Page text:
Universal Health Care Series: The Economic Argument

This post is Part II in a series exploring reasons to support universal health care. You can find the other parts of the series here.

Number crunchers consider this:

  • The United States spends more than any other country in the world on health care (16 percent of the national GDP).
  • For doctors that would like to volunteer, bureaucratic obstacles such as burdensome paperwork and high license fees up to $1000 from state medical boards prevent many doctors from alleviating the overcrowding in free clinics and government community health centers.
  • Each dollar spent on ensuring people are healthier and more productive would generate $20 in benefits.
  • In 2006, U.S. health care spending was about $7,026 per resident and accounted for 16% of the nation’s Gross Domestic Product (GDP). Total health care expenditures grew at an annual rate of 6.7 percent in 2006, a slower rate than recent years, yet still outpacing inflation and the growth in national income.
  • Analyses of data from the 2005 Medical Expenditure Panel Survey indicate that total medical spending is much lower when coverage is provided by public health coverage such as Medicaid when compared to private health insurance coverage.
  • Over the last 25 years, health systems’ average total profit margins have remained reasonably stable at around 5 percent. About one-quarter of all US hospitals, many of them safety nets, have reported negative margins, and continually teeter toward failure.
  • Health care costs are expected to rise by 10 percent in 2009.
  • California HMOs earned over $4 billion in profits in 2007 and spent $6 billion in administrative costs such as CEO salaries rather than using the revenue to reduce insurance premiums for the consumer.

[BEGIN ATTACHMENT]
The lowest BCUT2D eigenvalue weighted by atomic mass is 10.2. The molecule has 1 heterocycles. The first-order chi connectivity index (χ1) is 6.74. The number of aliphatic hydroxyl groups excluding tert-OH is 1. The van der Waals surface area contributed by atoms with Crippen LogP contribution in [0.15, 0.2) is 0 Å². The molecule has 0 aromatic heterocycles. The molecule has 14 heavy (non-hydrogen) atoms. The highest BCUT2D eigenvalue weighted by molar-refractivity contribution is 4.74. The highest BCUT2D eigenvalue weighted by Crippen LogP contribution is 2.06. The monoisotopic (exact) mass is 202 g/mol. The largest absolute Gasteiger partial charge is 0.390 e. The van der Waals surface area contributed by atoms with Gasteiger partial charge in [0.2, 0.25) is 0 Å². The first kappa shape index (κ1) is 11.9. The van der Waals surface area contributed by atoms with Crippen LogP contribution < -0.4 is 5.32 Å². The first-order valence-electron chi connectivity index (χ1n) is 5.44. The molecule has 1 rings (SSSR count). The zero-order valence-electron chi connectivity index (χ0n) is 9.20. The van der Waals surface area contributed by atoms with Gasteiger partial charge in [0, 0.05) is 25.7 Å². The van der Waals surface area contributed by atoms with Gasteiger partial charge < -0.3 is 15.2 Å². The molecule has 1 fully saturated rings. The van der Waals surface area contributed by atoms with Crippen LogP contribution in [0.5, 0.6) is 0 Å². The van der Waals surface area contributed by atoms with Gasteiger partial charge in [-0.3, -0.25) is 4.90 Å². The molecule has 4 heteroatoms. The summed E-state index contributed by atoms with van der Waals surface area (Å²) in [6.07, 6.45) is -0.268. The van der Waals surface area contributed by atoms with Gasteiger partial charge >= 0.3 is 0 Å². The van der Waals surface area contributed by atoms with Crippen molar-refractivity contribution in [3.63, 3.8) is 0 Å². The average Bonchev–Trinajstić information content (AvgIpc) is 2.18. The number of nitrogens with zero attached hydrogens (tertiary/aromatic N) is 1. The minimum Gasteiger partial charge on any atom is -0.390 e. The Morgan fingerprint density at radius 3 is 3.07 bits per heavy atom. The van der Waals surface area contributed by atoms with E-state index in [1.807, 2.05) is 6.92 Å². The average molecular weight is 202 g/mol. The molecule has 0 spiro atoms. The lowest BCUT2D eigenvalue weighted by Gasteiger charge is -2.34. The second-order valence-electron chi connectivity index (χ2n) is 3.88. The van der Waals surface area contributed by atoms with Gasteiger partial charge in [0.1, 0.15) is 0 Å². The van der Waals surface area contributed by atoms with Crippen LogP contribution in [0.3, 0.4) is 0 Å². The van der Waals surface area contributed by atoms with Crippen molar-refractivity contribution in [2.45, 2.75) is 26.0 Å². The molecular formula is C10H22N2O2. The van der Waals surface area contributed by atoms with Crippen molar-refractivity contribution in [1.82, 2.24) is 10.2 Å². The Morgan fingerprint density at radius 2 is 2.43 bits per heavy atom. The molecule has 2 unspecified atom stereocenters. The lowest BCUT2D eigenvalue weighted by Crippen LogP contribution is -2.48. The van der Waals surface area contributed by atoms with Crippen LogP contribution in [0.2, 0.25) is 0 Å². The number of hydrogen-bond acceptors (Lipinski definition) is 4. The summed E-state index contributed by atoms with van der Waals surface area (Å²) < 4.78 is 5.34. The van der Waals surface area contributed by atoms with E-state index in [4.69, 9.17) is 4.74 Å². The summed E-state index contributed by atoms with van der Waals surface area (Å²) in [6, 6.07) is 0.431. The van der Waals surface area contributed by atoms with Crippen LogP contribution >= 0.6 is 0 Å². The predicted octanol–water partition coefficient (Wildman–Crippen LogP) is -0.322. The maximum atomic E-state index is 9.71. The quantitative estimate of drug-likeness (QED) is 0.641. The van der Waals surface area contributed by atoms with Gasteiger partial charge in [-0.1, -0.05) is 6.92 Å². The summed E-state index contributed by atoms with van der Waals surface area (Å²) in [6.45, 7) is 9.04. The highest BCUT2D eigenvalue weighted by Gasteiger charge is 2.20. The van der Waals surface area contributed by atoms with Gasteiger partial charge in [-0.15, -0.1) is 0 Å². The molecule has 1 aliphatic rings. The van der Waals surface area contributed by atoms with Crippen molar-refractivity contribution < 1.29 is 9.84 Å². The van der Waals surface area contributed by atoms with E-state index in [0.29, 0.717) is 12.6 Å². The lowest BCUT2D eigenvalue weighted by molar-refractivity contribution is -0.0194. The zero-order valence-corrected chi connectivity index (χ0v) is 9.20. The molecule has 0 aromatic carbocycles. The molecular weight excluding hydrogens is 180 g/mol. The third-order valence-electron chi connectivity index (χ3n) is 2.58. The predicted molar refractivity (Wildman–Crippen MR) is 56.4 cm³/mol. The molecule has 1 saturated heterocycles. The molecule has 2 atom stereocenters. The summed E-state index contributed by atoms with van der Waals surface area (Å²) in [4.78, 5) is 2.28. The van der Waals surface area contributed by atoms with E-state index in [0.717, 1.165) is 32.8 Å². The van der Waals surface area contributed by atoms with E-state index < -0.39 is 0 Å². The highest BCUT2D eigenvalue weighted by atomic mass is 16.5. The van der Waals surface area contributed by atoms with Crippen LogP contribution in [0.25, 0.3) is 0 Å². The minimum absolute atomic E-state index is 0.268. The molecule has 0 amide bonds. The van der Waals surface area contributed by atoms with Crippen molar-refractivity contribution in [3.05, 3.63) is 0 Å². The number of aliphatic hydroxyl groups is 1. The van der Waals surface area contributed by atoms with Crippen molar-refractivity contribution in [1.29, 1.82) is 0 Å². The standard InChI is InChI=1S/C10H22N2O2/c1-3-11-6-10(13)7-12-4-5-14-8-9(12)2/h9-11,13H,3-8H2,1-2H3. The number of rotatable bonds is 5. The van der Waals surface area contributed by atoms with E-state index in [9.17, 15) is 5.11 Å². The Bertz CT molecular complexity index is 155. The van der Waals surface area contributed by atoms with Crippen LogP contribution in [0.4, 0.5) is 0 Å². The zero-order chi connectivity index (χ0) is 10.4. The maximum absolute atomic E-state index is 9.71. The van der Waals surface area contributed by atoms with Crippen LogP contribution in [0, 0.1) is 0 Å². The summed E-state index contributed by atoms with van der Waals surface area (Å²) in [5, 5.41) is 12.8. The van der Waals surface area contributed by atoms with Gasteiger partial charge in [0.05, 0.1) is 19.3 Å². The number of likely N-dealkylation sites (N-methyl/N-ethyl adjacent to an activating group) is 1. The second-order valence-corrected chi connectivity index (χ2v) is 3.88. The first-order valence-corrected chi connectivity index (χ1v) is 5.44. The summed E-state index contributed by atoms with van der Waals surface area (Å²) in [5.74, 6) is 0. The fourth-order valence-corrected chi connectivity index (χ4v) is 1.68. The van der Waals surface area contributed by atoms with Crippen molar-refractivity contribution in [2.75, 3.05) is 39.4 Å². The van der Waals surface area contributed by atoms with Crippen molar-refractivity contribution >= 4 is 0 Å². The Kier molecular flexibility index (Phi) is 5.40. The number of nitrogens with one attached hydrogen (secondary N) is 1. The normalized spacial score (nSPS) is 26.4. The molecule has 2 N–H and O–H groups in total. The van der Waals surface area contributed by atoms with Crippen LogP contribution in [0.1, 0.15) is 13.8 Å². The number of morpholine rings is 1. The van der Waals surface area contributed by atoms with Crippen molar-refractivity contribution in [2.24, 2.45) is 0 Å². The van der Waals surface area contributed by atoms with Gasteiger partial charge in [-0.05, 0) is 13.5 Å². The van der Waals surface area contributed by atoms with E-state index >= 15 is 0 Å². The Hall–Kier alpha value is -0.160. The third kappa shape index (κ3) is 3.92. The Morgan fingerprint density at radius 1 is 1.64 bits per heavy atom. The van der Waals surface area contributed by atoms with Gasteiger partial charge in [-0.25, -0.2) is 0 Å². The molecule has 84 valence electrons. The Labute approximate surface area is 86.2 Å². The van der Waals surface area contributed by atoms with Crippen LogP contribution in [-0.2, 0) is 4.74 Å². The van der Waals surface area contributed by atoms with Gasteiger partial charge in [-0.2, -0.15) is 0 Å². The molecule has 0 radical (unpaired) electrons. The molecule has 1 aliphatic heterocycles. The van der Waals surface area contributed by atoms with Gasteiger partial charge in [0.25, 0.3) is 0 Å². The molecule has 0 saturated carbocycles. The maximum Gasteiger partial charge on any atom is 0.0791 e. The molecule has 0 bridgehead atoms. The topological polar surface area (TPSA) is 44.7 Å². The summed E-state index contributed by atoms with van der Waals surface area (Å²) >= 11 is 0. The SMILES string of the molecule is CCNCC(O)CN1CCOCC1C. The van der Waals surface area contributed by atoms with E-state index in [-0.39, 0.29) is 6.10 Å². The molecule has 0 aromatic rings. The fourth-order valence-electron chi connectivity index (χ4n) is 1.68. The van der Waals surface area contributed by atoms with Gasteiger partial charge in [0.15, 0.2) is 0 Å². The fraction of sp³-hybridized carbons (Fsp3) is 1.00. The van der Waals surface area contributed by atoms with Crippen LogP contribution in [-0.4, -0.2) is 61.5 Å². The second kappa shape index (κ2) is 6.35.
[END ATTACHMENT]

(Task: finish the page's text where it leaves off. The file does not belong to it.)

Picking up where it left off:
Few individuals and organizations benefit under the current health care system except certain CEOs. I am not going to touch the issue of executive compensation; however, per capita costs have risen faster than the rate of inflation, leaving more families behind. While there is a moral imperative to care for the wellbeing of others, increasing access to health care can not be considered without a consideration for the economic impact of a change.

The major objection is that universal health care will simultaneously decrease efficiency and choice while increasing costs. Universal coverage does not mean writing a blank check to every American. Rather, creating an umbrella of health coverage rather than a patchwork quilt takes advantage of economies of scale for purchasing and well as facilitating the development and implementation of best practices from a central authority.

The economic savings emerge in other areas of society as well. A healthier population is economically more productive because they are fewer days missed due to illness. Small business is likely to flourish because business owners do not have to fear covering employee health care costs. Increasing efficiency through technology, making prevention and health promotion a central focus of health care, and encouraging behavior change will also help to cut costs.

As private industry has had a horrible track record of policing itself, universal health care is the most viable alternative for addressing the dual problems of gaps in coverage and escalating costs.

2 comments so far

  1. […] More: Universal Health Care Series: The Economic Argument […]

  2. […] Mason of Subject to Change correctly noted in The Economic Argument for Universal Health Care, the US system is the most costly worldwide at 16% of GDP. To keep things in perspective, we should […]


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